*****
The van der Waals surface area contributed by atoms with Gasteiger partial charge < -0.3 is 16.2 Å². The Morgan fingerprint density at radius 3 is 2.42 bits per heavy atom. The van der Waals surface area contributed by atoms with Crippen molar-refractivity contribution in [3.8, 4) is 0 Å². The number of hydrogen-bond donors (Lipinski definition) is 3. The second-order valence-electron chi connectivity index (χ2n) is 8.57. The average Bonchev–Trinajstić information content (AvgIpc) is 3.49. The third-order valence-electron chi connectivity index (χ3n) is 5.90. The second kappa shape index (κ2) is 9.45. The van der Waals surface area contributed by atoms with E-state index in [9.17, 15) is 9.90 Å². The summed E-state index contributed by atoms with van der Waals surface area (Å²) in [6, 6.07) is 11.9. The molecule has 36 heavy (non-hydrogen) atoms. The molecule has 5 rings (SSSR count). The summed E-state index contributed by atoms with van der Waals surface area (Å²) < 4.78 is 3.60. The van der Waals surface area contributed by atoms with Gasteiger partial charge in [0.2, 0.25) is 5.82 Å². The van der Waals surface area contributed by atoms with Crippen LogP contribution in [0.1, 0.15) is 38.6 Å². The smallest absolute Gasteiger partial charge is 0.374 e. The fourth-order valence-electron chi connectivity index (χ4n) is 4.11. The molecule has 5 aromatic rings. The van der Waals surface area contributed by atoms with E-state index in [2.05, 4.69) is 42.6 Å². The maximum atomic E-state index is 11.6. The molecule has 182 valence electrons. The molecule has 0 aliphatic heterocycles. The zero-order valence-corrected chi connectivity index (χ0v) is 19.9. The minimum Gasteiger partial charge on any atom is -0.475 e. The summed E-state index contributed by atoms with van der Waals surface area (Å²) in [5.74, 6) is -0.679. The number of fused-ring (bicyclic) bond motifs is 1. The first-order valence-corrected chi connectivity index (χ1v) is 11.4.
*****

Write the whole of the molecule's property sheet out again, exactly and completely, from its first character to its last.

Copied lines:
The van der Waals surface area contributed by atoms with Gasteiger partial charge < -0.3 is 16.2 Å². The Morgan fingerprint density at radius 3 is 2.42 bits per heavy atom. The van der Waals surface area contributed by atoms with Crippen molar-refractivity contribution in [3.8, 4) is 0 Å². The number of hydrogen-bond donors (Lipinski definition) is 3. The second-order valence-electron chi connectivity index (χ2n) is 8.57. The average Bonchev–Trinajstić information content (AvgIpc) is 3.49. The third-order valence-electron chi connectivity index (χ3n) is 5.90. The second kappa shape index (κ2) is 9.45. The van der Waals surface area contributed by atoms with E-state index in [9.17, 15) is 9.90 Å². The summed E-state index contributed by atoms with van der Waals surface area (Å²) in [6, 6.07) is 11.9. The molecule has 36 heavy (non-hydrogen) atoms. The molecule has 5 rings (SSSR count). The summed E-state index contributed by atoms with van der Waals surface area (Å²) < 4.78 is 3.60. The van der Waals surface area contributed by atoms with Gasteiger partial charge in [0.2, 0.25) is 5.82 Å². The van der Waals surface area contributed by atoms with Crippen LogP contribution in [0.1, 0.15) is 38.6 Å². The smallest absolute Gasteiger partial charge is 0.374 e. The fourth-order valence-electron chi connectivity index (χ4n) is 4.11. The molecule has 5 aromatic rings. The van der Waals surface area contributed by atoms with E-state index in [2.05, 4.69) is 42.6 Å². The maximum atomic E-state index is 11.6. The molecule has 182 valence electrons. The molecule has 0 aliphatic heterocycles. The zero-order valence-corrected chi connectivity index (χ0v) is 19.9. The minimum Gasteiger partial charge on any atom is -0.475 e. The summed E-state index contributed by atoms with van der Waals surface area (Å²) in [5.74, 6) is -0.679. The number of fused-ring (bicyclic) bond motifs is 1. The first-order valence-corrected chi connectivity index (χ1v) is 11.4.